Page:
I started in anti racism when some of my favourite musicians starting playing gigs in the late 70s for the Anti Nazi League and Rock against Racism and I was ‘just seventeen’, if you know what I mean. It was not long after Bowie had declared that ‘Britain is ready for a Fascist leader’.
In the 80s I trained as a Teacher when the impacts of race, class and gender on educational attainment and child development were taught rather than the mechanics of the national curriculum. It was the time of the miners’ strike and the North/South divide in the UK was wide.
In the 90s I worked in black, village schools in rural West Africa in an old British colony before coming back to Leeds to raise a family and build a career. I had some theory as well as a little practice and experience under my belt.
But no-one had re-framed the challenges of anti-racist practice with the study of ‘whiteness’ and how it operates until Tracie Jolliff introduced it to me at the NHS Leadership Academy perhaps 5 years ago. It has shaped my practice and my observations and reflections ever since.
Now I will ask leadership teams and boards to have a good look at how ‘whiteness’ operates in their culture. Because until we can start to see ‘whiteness’ as an ‘operating system’ and start to re-write some of its code, it will keep being extractive. It will keep producing inequities.
More recently working with Pauline Mayers on ‘Lessons From Henrietta Lacks’ has helped me to see a bit more of how my own whiteness operates as part of the wider system. Heather Nelson at the Black Health Initiative in Leeds too has helped me to look in the mirror. And Whiteness has also had me in its sights. “If you are going to do ant-racist work you will have your baptism of fire”. You will have many baptisms…
By ‘whiteness’ I don’t mean all white people. As Professor Kehinde Andrews has said ‘whiteness is not just for whites’. I mean a system of cultural and historical assumptions about hierarchy, power, objectivity, logical positivism, duality (whiteness is happier with black and white rules not shades of grey, nuance, wisdom and judgement) and patriarchy that are so deeply enmeshed in many ‘white’ cultures that they pass invisibly as ‘how things are’.
I have started to look for clues about how whiteness works. Signs of whiteness at work. In myself. In the organisations I work with, and for. In the communities and societies that I am a part of. That are a part of me. They are clues, not laws, or rules or truths.
- Whiteness looks for and at what is wrong with colour
- Whiteness commissions or supports people of colour to sort out ‘what is wrong’ (provide special course for people of colour, set up networks, write reports)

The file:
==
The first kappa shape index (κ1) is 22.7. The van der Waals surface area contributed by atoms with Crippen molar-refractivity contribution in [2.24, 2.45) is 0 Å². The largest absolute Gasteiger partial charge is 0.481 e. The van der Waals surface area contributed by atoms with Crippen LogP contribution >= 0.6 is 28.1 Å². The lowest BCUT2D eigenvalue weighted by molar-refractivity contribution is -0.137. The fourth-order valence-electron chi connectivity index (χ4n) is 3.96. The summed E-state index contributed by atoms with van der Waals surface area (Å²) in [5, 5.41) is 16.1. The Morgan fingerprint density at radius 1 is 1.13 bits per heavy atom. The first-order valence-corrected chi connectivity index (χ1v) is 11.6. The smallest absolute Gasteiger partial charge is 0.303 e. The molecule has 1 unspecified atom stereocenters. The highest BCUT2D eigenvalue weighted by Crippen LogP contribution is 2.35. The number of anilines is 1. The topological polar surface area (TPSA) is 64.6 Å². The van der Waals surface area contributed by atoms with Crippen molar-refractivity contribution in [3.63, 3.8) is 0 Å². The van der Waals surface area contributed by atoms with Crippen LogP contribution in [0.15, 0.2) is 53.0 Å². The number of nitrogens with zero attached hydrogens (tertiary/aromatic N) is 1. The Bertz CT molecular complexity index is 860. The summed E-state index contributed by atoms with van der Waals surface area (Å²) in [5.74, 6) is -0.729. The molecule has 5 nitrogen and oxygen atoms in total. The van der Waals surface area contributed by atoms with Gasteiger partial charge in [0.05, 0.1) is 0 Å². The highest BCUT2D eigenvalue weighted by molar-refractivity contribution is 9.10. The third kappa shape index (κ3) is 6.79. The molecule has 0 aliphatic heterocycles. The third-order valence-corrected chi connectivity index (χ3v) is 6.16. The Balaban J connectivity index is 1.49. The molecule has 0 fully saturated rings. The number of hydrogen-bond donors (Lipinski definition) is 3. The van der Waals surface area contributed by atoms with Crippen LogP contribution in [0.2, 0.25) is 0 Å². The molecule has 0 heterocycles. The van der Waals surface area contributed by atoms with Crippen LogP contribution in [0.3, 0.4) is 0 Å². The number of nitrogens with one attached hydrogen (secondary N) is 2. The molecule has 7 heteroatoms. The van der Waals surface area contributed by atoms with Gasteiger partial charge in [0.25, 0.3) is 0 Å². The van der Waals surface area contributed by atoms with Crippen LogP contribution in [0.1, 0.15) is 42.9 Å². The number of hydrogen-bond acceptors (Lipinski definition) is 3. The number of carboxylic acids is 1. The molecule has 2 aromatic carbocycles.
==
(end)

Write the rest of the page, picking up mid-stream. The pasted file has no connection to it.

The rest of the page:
- When Whiteness experiences dissent or challenge it frames it as a threat and defaults to power and hierarchy over compassion and listening
- Whiteness likes to be taught by colour (What should we do?)
- Whiteness finds reflecting on itself difficult – it often triggers guilt and shame rather than hope and opportunities to change
- Whiteness often blames victims (if we feed the children they will become dependent)
- Whiteness polices tone – ‘calm down…’
- Whiteness when it feels threatened punishes
- Whiteness invites people to learn and when the learning becomes powerful, painful and the Zone of Uncomfortable Debate is entered with accompanying emotion, they close it down or punish the ones expressing their pain
- Whiteness values compliance over dissent
- Whiteness ‘does to’ rather than stands alongside
- Whiteness rarely looks hard at itself
- Whiteness learns slowly because it already knows how to look after itself
- Whiteness values self development over self sacrifice
- Whiteness exercises ‘power over’ in preference to ‘power with’ or ‘power to’
- Whiteness holds on to its power
- Whiteness sees itself apart from the system rather than as a part of the system
- Whiteness prefers domination to collaboration; competition to cooperation
- Whiteness is used to ‘winning’; getting its way
- Whiteness is trapped in its own miserable, extractive, consumerist nightmare of progress
- Whiteness finds it hard to see its paradigm of privilege
- Whiteness manipulates through psychological safety and self supporting cliques
- Whiteness recognises as intelligence/wisdom the products of white normative educational and developmental processes. It tends not to recognise the product of other non-white developmental norms.
- Whiteness claims inclusion and compassion – while presiding over enormous inequalities and violence
- Whiteness shies away from complexity and nuance in favour of evidence
- Whiteness tends to divide the mind from the body